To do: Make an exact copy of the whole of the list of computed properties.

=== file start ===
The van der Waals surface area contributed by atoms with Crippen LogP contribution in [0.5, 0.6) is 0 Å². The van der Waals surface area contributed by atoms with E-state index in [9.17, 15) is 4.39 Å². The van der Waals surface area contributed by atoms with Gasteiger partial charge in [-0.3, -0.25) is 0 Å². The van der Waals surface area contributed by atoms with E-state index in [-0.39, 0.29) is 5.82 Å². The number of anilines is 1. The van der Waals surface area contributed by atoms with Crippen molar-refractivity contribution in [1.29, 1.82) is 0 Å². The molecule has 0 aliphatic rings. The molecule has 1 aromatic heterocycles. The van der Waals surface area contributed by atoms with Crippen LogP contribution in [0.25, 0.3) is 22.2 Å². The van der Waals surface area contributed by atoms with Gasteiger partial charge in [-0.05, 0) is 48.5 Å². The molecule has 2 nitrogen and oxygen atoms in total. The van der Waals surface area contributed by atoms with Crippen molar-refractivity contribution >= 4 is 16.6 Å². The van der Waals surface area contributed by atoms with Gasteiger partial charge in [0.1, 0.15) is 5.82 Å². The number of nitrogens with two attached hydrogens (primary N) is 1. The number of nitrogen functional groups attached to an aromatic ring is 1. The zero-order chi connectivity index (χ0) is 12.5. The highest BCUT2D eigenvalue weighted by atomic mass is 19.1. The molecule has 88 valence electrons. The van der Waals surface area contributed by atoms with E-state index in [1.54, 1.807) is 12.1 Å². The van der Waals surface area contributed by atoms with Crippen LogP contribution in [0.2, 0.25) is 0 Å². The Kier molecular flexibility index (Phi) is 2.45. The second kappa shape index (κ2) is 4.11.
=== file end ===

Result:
The van der Waals surface area contributed by atoms with Crippen LogP contribution in [0.5, 0.6) is 0 Å². The van der Waals surface area contributed by atoms with E-state index in [9.17, 15) is 4.39 Å². The van der Waals surface area contributed by atoms with Gasteiger partial charge in [-0.3, -0.25) is 0 Å². The van der Waals surface area contributed by atoms with E-state index in [-0.39, 0.29) is 5.82 Å². The number of anilines is 1. The van der Waals surface area contributed by atoms with Crippen molar-refractivity contribution in [1.29, 1.82) is 0 Å². The molecule has 0 aliphatic rings. The molecule has 1 aromatic heterocycles. The van der Waals surface area contributed by atoms with Crippen LogP contribution in [0.25, 0.3) is 22.2 Å². The van der Waals surface area contributed by atoms with Gasteiger partial charge in [-0.05, 0) is 48.5 Å². The molecule has 2 nitrogen and oxygen atoms in total. The van der Waals surface area contributed by atoms with Crippen molar-refractivity contribution >= 4 is 16.6 Å². The van der Waals surface area contributed by atoms with Gasteiger partial charge in [0.1, 0.15) is 5.82 Å². The number of nitrogens with two attached hydrogens (primary N) is 1. The number of nitrogen functional groups attached to an aromatic ring is 1. The zero-order chi connectivity index (χ0) is 12.5. The highest BCUT2D eigenvalue weighted by atomic mass is 19.1. The molecule has 88 valence electrons. The van der Waals surface area contributed by atoms with E-state index in [1.54, 1.807) is 12.1 Å². The van der Waals surface area contributed by atoms with Crippen LogP contribution in [0.2, 0.25) is 0 Å². The Kier molecular flexibility index (Phi) is 2.45. The second kappa shape index (κ2) is 4.11.